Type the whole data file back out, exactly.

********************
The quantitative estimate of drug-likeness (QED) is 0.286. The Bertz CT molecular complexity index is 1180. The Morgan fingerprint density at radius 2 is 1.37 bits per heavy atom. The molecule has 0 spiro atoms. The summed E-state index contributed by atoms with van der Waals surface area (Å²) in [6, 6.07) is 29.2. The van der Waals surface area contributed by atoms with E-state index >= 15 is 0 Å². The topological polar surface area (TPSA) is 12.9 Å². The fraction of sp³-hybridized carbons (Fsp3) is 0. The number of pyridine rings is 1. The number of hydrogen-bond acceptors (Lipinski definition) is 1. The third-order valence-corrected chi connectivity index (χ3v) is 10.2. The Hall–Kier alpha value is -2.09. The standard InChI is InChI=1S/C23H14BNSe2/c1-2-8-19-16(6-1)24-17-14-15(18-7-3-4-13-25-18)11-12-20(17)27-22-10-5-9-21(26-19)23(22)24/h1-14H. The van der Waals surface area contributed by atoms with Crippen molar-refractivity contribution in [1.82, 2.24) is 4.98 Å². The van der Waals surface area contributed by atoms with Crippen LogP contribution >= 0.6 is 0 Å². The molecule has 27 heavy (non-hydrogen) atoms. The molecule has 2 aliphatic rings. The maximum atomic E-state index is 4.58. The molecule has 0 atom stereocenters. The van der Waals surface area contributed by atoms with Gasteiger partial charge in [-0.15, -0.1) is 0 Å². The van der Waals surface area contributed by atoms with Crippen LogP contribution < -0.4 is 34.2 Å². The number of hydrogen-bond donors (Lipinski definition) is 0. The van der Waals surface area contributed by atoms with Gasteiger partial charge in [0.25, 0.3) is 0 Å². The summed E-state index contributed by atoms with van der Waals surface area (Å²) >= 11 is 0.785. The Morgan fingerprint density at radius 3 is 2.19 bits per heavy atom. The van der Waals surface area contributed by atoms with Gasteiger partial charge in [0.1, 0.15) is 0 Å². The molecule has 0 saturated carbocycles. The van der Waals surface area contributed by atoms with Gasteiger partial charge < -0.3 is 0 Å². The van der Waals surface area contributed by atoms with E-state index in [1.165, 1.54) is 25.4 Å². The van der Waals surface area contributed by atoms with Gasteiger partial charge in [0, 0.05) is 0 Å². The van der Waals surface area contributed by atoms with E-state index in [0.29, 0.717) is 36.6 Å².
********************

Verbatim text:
The quantitative estimate of drug-likeness (QED) is 0.286. The Bertz CT molecular complexity index is 1180. The Morgan fingerprint density at radius 2 is 1.37 bits per heavy atom. The molecule has 0 spiro atoms. The summed E-state index contributed by atoms with van der Waals surface area (Å²) in [6, 6.07) is 29.2. The van der Waals surface area contributed by atoms with E-state index >= 15 is 0 Å². The topological polar surface area (TPSA) is 12.9 Å². The fraction of sp³-hybridized carbons (Fsp3) is 0. The number of pyridine rings is 1. The number of hydrogen-bond acceptors (Lipinski definition) is 1. The third-order valence-corrected chi connectivity index (χ3v) is 10.2. The Hall–Kier alpha value is -2.09. The standard InChI is InChI=1S/C23H14BNSe2/c1-2-8-19-16(6-1)24-17-14-15(18-7-3-4-13-25-18)11-12-20(17)27-22-10-5-9-21(26-19)23(22)24/h1-14H. The van der Waals surface area contributed by atoms with Crippen molar-refractivity contribution in [1.82, 2.24) is 4.98 Å². The van der Waals surface area contributed by atoms with Crippen LogP contribution >= 0.6 is 0 Å². The molecule has 27 heavy (non-hydrogen) atoms. The molecule has 2 aliphatic rings. The maximum atomic E-state index is 4.58. The molecule has 0 atom stereocenters. The van der Waals surface area contributed by atoms with Gasteiger partial charge in [-0.15, -0.1) is 0 Å². The van der Waals surface area contributed by atoms with Crippen LogP contribution < -0.4 is 34.2 Å². The number of hydrogen-bond donors (Lipinski definition) is 0. The van der Waals surface area contributed by atoms with Gasteiger partial charge in [0.25, 0.3) is 0 Å². The summed E-state index contributed by atoms with van der Waals surface area (Å²) >= 11 is 0.785. The Morgan fingerprint density at radius 3 is 2.19 bits per heavy atom. The van der Waals surface area contributed by atoms with Gasteiger partial charge in [0.1, 0.15) is 0 Å². The molecule has 0 saturated carbocycles. The van der Waals surface area contributed by atoms with Gasteiger partial charge < -0.3 is 0 Å². The van der Waals surface area contributed by atoms with E-state index in [1.165, 1.54) is 25.4 Å². The van der Waals surface area contributed by atoms with Gasteiger partial charge in [0, 0.05) is 0 Å². The van der Waals surface area contributed by atoms with E-state index in [0.29, 0.717) is 36.6 Å².